Baldness and Hormone-Related Skin Disorders in Cats

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Hormone Responsive Dermatosis and Alopecia in Cats

Two skin and hair disorders related to an imbalance of reproductive hormones are alopecia and dermatosis. More specifically, alopecia is characterized by a loss of hair leading to baldness, and dermatosis is characterized by a diseased condition of the skin. There are tests to positively identify the conditions, and the cause behind the skin and hair reactions, but there are a lot of reasons for why a cat would have these types of reactions. If all other indications point to an imbalance in hormones related to reproductive functioning, your veterinarian will try supplemental therapy to either increase or decrease hormone levels to a normal amount. Identification of alopecia and/or dermatosis is assured when the conditions spontaneously resolve after your cat has been given reproductive hormone therapy.

Symptoms and Types


  • Soft, or dry brittle fur
  • Secondary dandruff
  • Itching
  • Darkening of the skin
  • Blackheads on the skin
  • Abnormal nipples, mammary glands, vulva, prepuce (foreskin of the penis or clitoris), testicles, ovaries and prostate gland
  • Secondary bacterial infection
  • Inflammation of the outer ear with wax build-up
  • Wetting the floor


  • Alopecia (Early stage hair loss)
    • Perineum (area between the vulva/scrotum and the anus)
    • Stomach
    • Thighs
    • Back of the neck
  • Alopecia (Later stage hair loss)
    • Rump
    • Flank


Affected cats are categorized, and treated, according to the measurable amount of reproductive hormones being produced in the body:

Estrogen-responsive – ovarian imbalance II in females – rare

  • Adrenal gland reproductive hormones are below normal levels
  • Occurs after spaying in non-cycling, intact females
  • Occasionally seen during false pregnancy

Too much estrogen – ovarian imbalance I in females – rare

  • Occurs due to cystic ovaries, ovarian tumors (rare), or from estrogen overdose (from medicine administered to the cat by a caregiver)

Too much androgen (male reproductive hormone) – associated with testicular tumors in non-neutered males

  • Androgen-producing testicular tumors
  • Idiopathic (unknown) male feminizing syndrome (male animal takes on female behavior)

Testosterone-responsive – old castrated males – rare

  • Low androgen levels suspected

Castration-responsive – intact males with normal, descended testicles

  • Onset is at one to four years or older

Adrenal reproductive hormone imbalance – adrenal hyperplasia–like syndrome (enlargement of tissue)

  • Adrenal enzyme (21-hydroxylase) deficiency resulting in excessive adrenal androgen (male reproductive hormone), or progesterone secretion (female reproductive hormone)
  • Affects males and females, intact or neutered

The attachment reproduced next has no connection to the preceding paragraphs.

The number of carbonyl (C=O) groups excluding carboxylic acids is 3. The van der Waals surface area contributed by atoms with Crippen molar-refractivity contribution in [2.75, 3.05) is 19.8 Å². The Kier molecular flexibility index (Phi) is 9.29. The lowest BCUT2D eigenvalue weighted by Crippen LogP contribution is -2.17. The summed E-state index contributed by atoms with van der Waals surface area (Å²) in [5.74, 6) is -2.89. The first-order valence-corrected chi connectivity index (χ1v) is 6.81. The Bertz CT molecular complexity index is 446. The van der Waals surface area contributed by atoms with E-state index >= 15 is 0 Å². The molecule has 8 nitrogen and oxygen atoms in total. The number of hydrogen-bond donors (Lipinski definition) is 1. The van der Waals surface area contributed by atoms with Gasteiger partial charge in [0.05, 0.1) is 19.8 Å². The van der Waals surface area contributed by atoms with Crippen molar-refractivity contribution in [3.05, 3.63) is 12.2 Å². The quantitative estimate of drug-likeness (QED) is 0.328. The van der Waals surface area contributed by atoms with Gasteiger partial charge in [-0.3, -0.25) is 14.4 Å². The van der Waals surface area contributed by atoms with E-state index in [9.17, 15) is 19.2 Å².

• Onset is one to five years of age


You will need to give a thorough history of your cat's health, including a background history of symptoms, and possible incidents that might have preceded this condition. Your veterinarian will then perform a thorough physical exam on your cat, including a biochemical profile, a complete blood count, a urinalysis, and an electrolyte panel. Serum sex hormone tests will often show as normal in these cats. A skin biopsy (tissue sample) can illustrate abnormal sex hormone receptors in the skin.

X-ray, ultrasonography, and laparoscopy (using a small camera to examine the interior of the abdomen) imaging can be used for detection of ovarian abnormalities, testicular disorders and cancer.

An adrenocorticotropin hormone (ACTH) stimulation test, and an adrenal reproductive hormone test may be performed to measure the functional capability of the adrenal gland, and to be sure that it is specifically producing reproductive hormones. A Gonadotropin-releasing hormone (GnRH) response test can demonstrate the response of the cells in the testes and ovaries to gonadotropin hormones. Specifically, the hormones that produce testosterone, primarily.

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A hormone that is created at the time of pregnancy


The fold of skin over the top of the penis

prostate gland

The gland around the urethra that secretes the fluid to allow sperm to move about


An in-depth examination of the properties of urine; used to determine the presence or absence of illness


The genitalia of a female; found on the outside

mammary glands

The glands in female animals that are used to produce milk; also called the udder or breast


The sac that holds the testes; may also be referred to as the scrotal sac


A hormone that gives stimulation to the gonads


The process of removing tissue to examine it, usually for medical reasons.


The end of the gastrointestinal tract; the opening at the end of the tract.


A condition of the skin


A substance that causes chemical change to another

adrenal gland

The gland that produces the hormone adrenaline and others; helps to regulate the metabolism, electrolytes, and even sexual function; also helps to regulate the way the body responds to injury, trauma, etc. The adrenal gland is found near the kidney. Also referred to as the suprarenal gland.


The type of female hormone produced in the ovaries that contributes to sex drive and female characteristics


Denotes an animal that is still able to reproduce or is free of cuts and scrapes

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